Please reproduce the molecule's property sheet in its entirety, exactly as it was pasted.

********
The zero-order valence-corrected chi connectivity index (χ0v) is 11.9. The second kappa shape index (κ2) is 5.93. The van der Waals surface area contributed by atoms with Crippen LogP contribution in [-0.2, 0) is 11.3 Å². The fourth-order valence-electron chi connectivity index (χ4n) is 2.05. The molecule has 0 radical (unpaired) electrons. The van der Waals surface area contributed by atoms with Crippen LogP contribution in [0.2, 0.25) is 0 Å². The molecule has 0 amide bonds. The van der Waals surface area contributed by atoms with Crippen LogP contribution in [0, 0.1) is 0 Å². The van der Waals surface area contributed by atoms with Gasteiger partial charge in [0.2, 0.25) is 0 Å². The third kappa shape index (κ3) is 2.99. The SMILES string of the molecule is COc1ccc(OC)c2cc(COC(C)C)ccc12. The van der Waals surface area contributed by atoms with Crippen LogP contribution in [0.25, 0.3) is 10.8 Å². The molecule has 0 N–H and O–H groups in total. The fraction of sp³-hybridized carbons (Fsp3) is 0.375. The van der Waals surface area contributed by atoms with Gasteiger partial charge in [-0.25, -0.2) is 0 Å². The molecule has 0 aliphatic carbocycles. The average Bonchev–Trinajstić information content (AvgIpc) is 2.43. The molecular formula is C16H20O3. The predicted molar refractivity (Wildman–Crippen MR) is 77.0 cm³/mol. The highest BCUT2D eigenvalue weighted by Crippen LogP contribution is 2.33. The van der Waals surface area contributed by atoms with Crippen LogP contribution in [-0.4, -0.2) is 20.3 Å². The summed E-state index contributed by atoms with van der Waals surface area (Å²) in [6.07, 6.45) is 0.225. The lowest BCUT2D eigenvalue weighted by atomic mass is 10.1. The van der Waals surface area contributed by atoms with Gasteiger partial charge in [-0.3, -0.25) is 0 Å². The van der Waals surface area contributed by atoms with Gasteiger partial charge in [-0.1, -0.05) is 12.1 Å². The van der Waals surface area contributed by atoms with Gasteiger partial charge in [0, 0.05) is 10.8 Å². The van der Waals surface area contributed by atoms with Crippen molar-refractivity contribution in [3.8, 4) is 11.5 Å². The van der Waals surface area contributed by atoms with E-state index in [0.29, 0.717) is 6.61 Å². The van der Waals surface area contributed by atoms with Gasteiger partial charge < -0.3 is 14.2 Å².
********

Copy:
The zero-order valence-corrected chi connectivity index (χ0v) is 11.9. The second kappa shape index (κ2) is 5.93. The van der Waals surface area contributed by atoms with Crippen LogP contribution in [-0.2, 0) is 11.3 Å². The fourth-order valence-electron chi connectivity index (χ4n) is 2.05. The molecule has 0 radical (unpaired) electrons. The van der Waals surface area contributed by atoms with Crippen LogP contribution in [0.2, 0.25) is 0 Å². The molecule has 0 amide bonds. The van der Waals surface area contributed by atoms with Crippen LogP contribution in [0, 0.1) is 0 Å². The van der Waals surface area contributed by atoms with Gasteiger partial charge in [0.2, 0.25) is 0 Å². The third kappa shape index (κ3) is 2.99. The SMILES string of the molecule is COc1ccc(OC)c2cc(COC(C)C)ccc12. The van der Waals surface area contributed by atoms with Crippen LogP contribution in [0.25, 0.3) is 10.8 Å². The molecule has 0 N–H and O–H groups in total. The fraction of sp³-hybridized carbons (Fsp3) is 0.375. The van der Waals surface area contributed by atoms with Gasteiger partial charge in [-0.25, -0.2) is 0 Å². The molecule has 0 aliphatic carbocycles. The average Bonchev–Trinajstić information content (AvgIpc) is 2.43. The molecular formula is C16H20O3. The predicted molar refractivity (Wildman–Crippen MR) is 77.0 cm³/mol. The highest BCUT2D eigenvalue weighted by Crippen LogP contribution is 2.33. The van der Waals surface area contributed by atoms with Crippen LogP contribution in [-0.4, -0.2) is 20.3 Å². The summed E-state index contributed by atoms with van der Waals surface area (Å²) in [6.07, 6.45) is 0.225. The lowest BCUT2D eigenvalue weighted by atomic mass is 10.1. The van der Waals surface area contributed by atoms with Gasteiger partial charge in [-0.3, -0.25) is 0 Å². The van der Waals surface area contributed by atoms with Gasteiger partial charge in [-0.1, -0.05) is 12.1 Å². The van der Waals surface area contributed by atoms with Gasteiger partial charge in [0, 0.05) is 10.8 Å². The van der Waals surface area contributed by atoms with Crippen molar-refractivity contribution in [3.8, 4) is 11.5 Å². The van der Waals surface area contributed by atoms with E-state index in [0.29, 0.717) is 6.61 Å². The van der Waals surface area contributed by atoms with Gasteiger partial charge < -0.3 is 14.2 Å².